The best way to maybe explain Dr Drew’s seeming turn-around is to compare the change from his comments in the 1990s to his statements on MTV in this special and in general in the recent past on MTV on the issue to those of Dr C Everett Koop, Surgeon General under President Reagan through most of the 1980s. Koop made numerous anti-choice statements in his private life before Reagan appointed him Surgeon General, however once in office he refrained from using his position to take anti-choice positions, despite obvious pressure and frustration from anti-choice groups to get him to do so. He didn’t take the pro-choice positions that some at the time wishfully said he did in reaction to the anti-choice pressure, he never came out and talked about the psychological benefits it obviously has for many women, but he did say that there simply wasn’t evidence to support the anti-choice position that it causes psychological harm. The positions that Dr Drew has taken on this issue are very similar to that.

    It’s good to listen to what Dr. Drew is saying skeptically, he was sympathetic to the women on the “No Easy Decision” special and he’s overall competent and knowledgeable enough to not say blithely that abortion hurts women or that it’s a selfish choice, but he’s also talking in this special to adult women who are very intelligent and at least average in their knowledge and experience of the health care system, and who in some cases already had children. It truly is mainstream medical practice, and has been for many decades, to say such women can clearly benefit from choosing to have abortion for elective/non medically-necessary reasons. There’s much more controversy today over issues like parental notification and/or consent for abortion, or over low-income women’s right to have an abortion with government funding, etc.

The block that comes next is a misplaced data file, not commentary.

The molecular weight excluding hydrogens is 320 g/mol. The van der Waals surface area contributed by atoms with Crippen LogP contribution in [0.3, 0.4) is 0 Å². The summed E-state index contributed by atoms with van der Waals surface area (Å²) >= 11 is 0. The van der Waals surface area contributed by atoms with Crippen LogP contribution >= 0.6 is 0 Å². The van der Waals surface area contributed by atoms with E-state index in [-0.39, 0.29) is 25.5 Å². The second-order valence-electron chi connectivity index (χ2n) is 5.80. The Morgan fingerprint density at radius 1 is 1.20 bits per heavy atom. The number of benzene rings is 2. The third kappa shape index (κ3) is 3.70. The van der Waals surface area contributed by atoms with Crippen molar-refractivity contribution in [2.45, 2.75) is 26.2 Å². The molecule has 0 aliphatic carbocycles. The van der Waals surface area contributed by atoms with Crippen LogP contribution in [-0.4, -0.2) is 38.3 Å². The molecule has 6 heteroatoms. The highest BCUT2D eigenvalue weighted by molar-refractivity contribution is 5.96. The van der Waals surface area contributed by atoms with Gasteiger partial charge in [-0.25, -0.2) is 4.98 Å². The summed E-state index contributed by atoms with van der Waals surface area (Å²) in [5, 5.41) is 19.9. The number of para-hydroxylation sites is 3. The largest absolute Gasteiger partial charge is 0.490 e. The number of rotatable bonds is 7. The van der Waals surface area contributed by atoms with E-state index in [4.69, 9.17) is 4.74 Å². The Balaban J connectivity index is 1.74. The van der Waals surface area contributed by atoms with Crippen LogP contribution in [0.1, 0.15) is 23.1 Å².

Minors and women requiring financial assistance have as much right to have an abortion as a Markai does on “No Easy Decision” but Markai is a 20-year-old woman who already has a baby, and she’s likely to get more sympathy than a younger woman who hasn’t yet had a child if she chooses to have an abortion. Dr. Drew taking the position that women like Markai – or the others on the extended interview now posted to the MTV website — deserve to at least have support and not condemnation on a one-off special at 1130 pm local time (Eastern) is sadly commendable given MTV’s (and Dr Drew’s) history of distancing themselves from if not outright condemning women seeking abortion. It’s still not addressing the reality that most young women like on “16 and Pregnant” would face, it’s at best bringing the network up to the standards of what Dr. C. Everett Koop might have supported in 1982 when he took office under President Reagan.

    Perhaps if they had aired this special on VH1, they might have titled it “Welcome to the Eighties.”